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Microwave Processing of Animal Feed: A Brief Review

Published by the American Society of Agricultural and Biological Engineers, St. Joseph, Michigan

Citation:  Transactions of the ASABE. 62(3): 705-717. (doi: 10.13031/trans.13266) @2019
Authors:   Graham Brodie, Natalie Bootes, Frank Dunshea, Brian Leury
Keywords:   Digestibility, Fodder, Microwave, Ruminant.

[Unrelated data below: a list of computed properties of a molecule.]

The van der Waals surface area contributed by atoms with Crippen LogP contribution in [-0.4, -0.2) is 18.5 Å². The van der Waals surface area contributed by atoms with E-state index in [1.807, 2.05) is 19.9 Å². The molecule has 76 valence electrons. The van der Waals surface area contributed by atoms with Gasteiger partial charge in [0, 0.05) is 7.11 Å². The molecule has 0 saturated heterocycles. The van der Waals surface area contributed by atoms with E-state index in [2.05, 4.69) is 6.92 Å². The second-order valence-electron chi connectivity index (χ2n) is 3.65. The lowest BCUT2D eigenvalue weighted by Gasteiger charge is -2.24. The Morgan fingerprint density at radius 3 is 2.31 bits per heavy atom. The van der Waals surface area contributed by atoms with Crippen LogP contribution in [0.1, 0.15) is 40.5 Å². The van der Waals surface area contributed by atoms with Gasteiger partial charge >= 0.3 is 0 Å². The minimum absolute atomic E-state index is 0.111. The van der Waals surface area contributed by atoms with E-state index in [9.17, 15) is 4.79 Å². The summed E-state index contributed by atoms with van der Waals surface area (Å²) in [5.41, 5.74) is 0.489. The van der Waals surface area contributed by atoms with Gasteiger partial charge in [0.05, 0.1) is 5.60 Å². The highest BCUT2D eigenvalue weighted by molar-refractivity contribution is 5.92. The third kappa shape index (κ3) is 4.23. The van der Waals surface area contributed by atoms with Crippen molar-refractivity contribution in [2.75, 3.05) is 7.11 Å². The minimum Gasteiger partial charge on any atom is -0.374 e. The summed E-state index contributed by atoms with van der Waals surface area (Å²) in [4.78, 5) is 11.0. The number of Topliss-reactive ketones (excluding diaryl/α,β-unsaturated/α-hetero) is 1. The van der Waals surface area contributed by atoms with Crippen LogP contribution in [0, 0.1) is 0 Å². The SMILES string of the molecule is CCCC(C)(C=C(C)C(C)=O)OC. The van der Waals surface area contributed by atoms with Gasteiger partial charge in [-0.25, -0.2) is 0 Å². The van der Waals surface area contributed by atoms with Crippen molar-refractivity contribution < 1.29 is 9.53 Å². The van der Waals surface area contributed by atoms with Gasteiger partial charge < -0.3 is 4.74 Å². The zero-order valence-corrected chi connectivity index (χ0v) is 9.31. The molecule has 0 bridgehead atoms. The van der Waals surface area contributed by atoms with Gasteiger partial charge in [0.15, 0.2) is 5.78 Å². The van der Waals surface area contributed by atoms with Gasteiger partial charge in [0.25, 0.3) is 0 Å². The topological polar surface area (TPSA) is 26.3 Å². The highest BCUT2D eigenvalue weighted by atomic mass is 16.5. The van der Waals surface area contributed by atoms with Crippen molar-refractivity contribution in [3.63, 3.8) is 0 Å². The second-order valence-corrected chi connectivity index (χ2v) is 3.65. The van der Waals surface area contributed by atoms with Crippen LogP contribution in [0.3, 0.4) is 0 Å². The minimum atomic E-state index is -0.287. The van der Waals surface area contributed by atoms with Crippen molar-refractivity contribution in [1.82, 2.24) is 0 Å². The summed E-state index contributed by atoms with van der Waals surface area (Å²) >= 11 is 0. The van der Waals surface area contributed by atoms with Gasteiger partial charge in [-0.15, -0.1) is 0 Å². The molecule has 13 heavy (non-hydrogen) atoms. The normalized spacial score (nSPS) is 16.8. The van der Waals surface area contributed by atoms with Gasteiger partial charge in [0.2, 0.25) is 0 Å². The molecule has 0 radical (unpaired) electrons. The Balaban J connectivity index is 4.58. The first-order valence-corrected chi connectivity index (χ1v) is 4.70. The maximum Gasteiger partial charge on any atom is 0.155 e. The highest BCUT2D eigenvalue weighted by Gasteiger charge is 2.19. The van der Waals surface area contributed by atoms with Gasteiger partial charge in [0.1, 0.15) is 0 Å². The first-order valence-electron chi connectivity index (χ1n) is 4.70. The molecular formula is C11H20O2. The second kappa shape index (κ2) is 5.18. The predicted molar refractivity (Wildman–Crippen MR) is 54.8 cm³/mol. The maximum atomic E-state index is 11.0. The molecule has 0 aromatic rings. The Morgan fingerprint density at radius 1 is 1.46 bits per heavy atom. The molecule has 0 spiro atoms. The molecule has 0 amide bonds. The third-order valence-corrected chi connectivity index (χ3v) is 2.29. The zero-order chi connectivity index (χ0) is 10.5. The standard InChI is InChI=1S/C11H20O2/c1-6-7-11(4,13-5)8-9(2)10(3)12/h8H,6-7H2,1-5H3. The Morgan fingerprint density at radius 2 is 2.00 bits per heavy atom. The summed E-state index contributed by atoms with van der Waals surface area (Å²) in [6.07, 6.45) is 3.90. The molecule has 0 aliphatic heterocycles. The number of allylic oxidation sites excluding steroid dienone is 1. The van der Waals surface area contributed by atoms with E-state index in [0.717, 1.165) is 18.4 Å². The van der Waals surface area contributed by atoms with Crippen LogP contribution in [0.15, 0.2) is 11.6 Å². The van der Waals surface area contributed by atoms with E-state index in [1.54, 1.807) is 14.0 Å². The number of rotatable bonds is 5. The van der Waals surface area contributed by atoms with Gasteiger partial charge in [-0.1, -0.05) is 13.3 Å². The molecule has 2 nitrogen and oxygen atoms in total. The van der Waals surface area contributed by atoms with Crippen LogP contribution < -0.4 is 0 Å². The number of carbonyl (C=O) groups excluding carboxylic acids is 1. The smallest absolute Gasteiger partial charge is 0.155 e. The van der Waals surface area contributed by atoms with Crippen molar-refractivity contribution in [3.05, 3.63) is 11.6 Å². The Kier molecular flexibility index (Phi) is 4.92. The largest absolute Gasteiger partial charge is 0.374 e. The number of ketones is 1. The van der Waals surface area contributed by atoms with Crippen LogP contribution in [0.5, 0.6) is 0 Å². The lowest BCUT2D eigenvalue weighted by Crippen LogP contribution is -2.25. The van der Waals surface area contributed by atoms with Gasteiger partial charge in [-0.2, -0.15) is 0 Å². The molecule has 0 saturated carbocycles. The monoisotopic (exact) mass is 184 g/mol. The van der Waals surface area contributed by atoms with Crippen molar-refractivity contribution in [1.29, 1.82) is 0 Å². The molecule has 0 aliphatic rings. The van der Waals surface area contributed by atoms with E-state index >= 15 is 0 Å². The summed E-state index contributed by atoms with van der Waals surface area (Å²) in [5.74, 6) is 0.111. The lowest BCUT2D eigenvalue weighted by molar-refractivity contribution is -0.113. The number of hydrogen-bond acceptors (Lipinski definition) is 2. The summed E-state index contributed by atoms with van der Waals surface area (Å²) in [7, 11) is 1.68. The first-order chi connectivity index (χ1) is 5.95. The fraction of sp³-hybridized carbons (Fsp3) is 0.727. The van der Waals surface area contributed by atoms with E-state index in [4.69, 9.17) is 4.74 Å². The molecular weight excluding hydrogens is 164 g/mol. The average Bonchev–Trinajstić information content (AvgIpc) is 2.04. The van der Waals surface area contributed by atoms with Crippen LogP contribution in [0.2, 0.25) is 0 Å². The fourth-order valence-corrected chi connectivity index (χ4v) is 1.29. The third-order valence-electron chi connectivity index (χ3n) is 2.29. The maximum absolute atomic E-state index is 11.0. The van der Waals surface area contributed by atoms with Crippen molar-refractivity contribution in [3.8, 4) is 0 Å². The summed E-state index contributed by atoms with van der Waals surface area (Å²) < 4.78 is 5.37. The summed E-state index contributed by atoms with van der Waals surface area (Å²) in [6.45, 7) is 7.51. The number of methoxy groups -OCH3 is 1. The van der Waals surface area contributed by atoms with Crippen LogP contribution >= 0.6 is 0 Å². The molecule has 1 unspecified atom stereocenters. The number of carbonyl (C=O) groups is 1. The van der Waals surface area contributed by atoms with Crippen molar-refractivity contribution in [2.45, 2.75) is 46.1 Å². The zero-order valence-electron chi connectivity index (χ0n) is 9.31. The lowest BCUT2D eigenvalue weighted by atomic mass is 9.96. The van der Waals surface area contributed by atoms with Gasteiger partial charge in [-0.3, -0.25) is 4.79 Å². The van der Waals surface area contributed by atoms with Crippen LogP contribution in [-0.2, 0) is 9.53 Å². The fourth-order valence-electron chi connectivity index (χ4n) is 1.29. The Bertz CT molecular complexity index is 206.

Abstract. Microwave frequencies occupy the portion of the electromagnetic spectrum from 300 MHz to 300 GHz. Microwave heating involves the simultaneous and rapid diffusion of heat and moisture through a material as a result of interactions between electromagnetic fields and polar molecules in the material. Microwave treatment of animal fodder and grains achieves many beneficial outcomes. It can be used for efficient drying and moisture leveling prior to long-term fodder storage. Localized steam explosions within the cell structures during microwave treatment also significantly increase the moisture permeability of biomass, decrease its mechanical strength, and increase its digestibility. Microwave treatment also modifies protein complexes, making some grain starches more accessible to digestion and creating “bypass proteins” that are digested in the intestines rather than in the rumen. The creation of these proteins significantly improves animal production efficiency. As a secondary benefit, microwave treatment of grain and fodder can reduce milling energy, kill weed seeds, and provide some level of bio-security for farmers.

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